Is Beet Juice Good for You? 5 Proven Health Benefits


Beets aren’t just for making your grandmother’s borscht recipe anymore. Beet juice is one of the hottest new health food trends, and it’s purported to have all kinds of health benefits: Preventing cancer! Giving you more energy! Making you look younger!

But which claims are true, and which are fake? Is beet juice good for you? It can be if you know how to use it! In this guide, we’ll establish what beet juice is and what nutrients it contains, explain which beet juice benefits are real and which aren’t, and discuss how you can buy or make some beet juice of your own.


What Is Beet Juice?

Beet juice, also referred to as beetroot juice, is basically what it sounds like: it’s juice from beets. Beets are a vegetable with a leafy green top and dark red/purple root.

Beet juice comes from the root of the vegetable, sometimes known as the “beetroot,” and this juice has the same red/purple color as the root. Beet juice has many of the same benefits as eating the beetroot, which we’ll discuss in the next sections.


Beet Juice Nutrition Information

What are you consuming when you drink beet juice? Here’s the nutritional information for one cup of beet juice. Remember that this is just an estimate, and there can be slight variations depending on the size and varieties of the beets you use.

Calories 100
Carbohydrates 25 grams
Total Fat 0 grams
Saturated Fat 0 grams
Cholesterol 0 mg
Sodium 200 mg
Sugar 18 grams
Protein 3 grams
Vitamin A 2%
Vitamin C 20%
Calcium 4%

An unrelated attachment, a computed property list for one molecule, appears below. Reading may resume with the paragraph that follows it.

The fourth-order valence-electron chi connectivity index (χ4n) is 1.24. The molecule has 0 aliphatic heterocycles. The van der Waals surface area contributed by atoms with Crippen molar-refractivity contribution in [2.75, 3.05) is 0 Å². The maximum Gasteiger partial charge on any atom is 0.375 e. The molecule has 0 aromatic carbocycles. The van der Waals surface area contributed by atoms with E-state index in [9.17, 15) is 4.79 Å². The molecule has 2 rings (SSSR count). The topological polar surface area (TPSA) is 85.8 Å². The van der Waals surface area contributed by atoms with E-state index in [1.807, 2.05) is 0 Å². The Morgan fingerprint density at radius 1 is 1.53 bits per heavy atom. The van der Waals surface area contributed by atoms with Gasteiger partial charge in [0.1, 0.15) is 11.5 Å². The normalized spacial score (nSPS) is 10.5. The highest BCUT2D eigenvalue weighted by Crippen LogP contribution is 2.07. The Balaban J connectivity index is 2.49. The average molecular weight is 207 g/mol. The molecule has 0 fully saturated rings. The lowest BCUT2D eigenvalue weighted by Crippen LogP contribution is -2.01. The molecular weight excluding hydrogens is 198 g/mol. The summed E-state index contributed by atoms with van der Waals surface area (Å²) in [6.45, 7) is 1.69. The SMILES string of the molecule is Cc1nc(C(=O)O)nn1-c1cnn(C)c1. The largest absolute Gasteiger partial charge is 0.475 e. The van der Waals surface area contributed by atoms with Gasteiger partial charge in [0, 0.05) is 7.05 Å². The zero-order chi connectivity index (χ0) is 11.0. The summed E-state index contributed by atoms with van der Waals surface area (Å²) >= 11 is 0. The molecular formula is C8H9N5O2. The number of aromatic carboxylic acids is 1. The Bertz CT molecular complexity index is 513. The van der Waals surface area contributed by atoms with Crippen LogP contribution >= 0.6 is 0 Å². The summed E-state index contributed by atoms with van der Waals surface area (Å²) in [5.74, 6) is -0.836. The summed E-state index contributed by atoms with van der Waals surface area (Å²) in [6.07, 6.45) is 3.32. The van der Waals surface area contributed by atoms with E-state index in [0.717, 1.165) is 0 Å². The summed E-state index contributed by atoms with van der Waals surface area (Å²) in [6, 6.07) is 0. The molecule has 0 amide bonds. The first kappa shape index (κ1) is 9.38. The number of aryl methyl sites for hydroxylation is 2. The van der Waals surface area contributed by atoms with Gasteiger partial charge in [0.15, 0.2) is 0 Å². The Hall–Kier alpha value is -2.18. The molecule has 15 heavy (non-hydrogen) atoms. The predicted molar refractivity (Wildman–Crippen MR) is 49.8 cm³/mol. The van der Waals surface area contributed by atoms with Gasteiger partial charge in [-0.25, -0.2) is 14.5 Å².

Iron 10%
Magnesium 7%
Potassium 8%

Beet juice has no fat or cholesterol, and it’s fairly low in calories. Beets are also a good source of many vitamins and minerals, including Vitamin C, Folate, Iron, Manganese, Magnesium, and Potassium. Beets contain high levels of antioxidants and natural chemicals called nitrates. Beet juice is an especially good way to get nitrates since the juice comes from raw beets, and cooked beets contain fewer nitrates than raw beets.

Unfortunately, beets have the highest sugar content of any vegetable, so you need to be careful how much beet juice you consume, especially if you are watching your sugar. One cup of beet juice has about 18g of sugar, which is close to the average amount of sugar in a candy bar (23g). If you’re watching your carbs, you should also be careful not to drink too much beet juice, since each cup has about 25 carbohydrates. Additionally, while beets themselves are high in fiber, most of that fiber is lost when a beet is juiced, so you won’t get much fiber from beet juice.




What Are the Health Benefits of Beet Juice?

What is beet juice good for? If you look online, you’ll find claims that beet juice can solve pretty much any medical ailment you have, from making you a better athlete to preventing cancer. Which are true and which are just internet rumors? Below are the key beet juice benefits, along with information on the scientific evidence that backs them up. We also discuss some of the unproven claims about beet juice.